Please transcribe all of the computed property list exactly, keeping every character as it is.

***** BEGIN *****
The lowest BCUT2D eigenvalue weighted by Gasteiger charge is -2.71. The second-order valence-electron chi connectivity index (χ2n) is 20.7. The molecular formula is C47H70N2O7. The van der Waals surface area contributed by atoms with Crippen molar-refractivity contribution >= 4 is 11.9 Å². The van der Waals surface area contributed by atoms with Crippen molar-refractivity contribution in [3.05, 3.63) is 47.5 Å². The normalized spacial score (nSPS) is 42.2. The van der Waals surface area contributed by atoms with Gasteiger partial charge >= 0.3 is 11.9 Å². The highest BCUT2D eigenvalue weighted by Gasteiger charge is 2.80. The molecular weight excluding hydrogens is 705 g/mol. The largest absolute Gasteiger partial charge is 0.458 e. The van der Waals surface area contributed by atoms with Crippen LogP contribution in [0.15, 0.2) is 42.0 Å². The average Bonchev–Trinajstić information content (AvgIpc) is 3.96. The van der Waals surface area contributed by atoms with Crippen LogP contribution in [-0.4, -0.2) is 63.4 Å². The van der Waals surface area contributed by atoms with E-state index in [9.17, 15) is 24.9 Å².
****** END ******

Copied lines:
The lowest BCUT2D eigenvalue weighted by Gasteiger charge is -2.71. The second-order valence-electron chi connectivity index (χ2n) is 20.7. The molecular formula is C47H70N2O7. The van der Waals surface area contributed by atoms with Crippen molar-refractivity contribution >= 4 is 11.9 Å². The van der Waals surface area contributed by atoms with Crippen molar-refractivity contribution in [3.05, 3.63) is 47.5 Å². The normalized spacial score (nSPS) is 42.2. The van der Waals surface area contributed by atoms with Gasteiger partial charge >= 0.3 is 11.9 Å². The highest BCUT2D eigenvalue weighted by Gasteiger charge is 2.80. The molecular weight excluding hydrogens is 705 g/mol. The largest absolute Gasteiger partial charge is 0.458 e. The van der Waals surface area contributed by atoms with Crippen LogP contribution in [0.15, 0.2) is 42.0 Å². The average Bonchev–Trinajstić information content (AvgIpc) is 3.96. The van der Waals surface area contributed by atoms with Crippen LogP contribution in [-0.4, -0.2) is 63.4 Å². The van der Waals surface area contributed by atoms with E-state index in [9.17, 15) is 24.9 Å².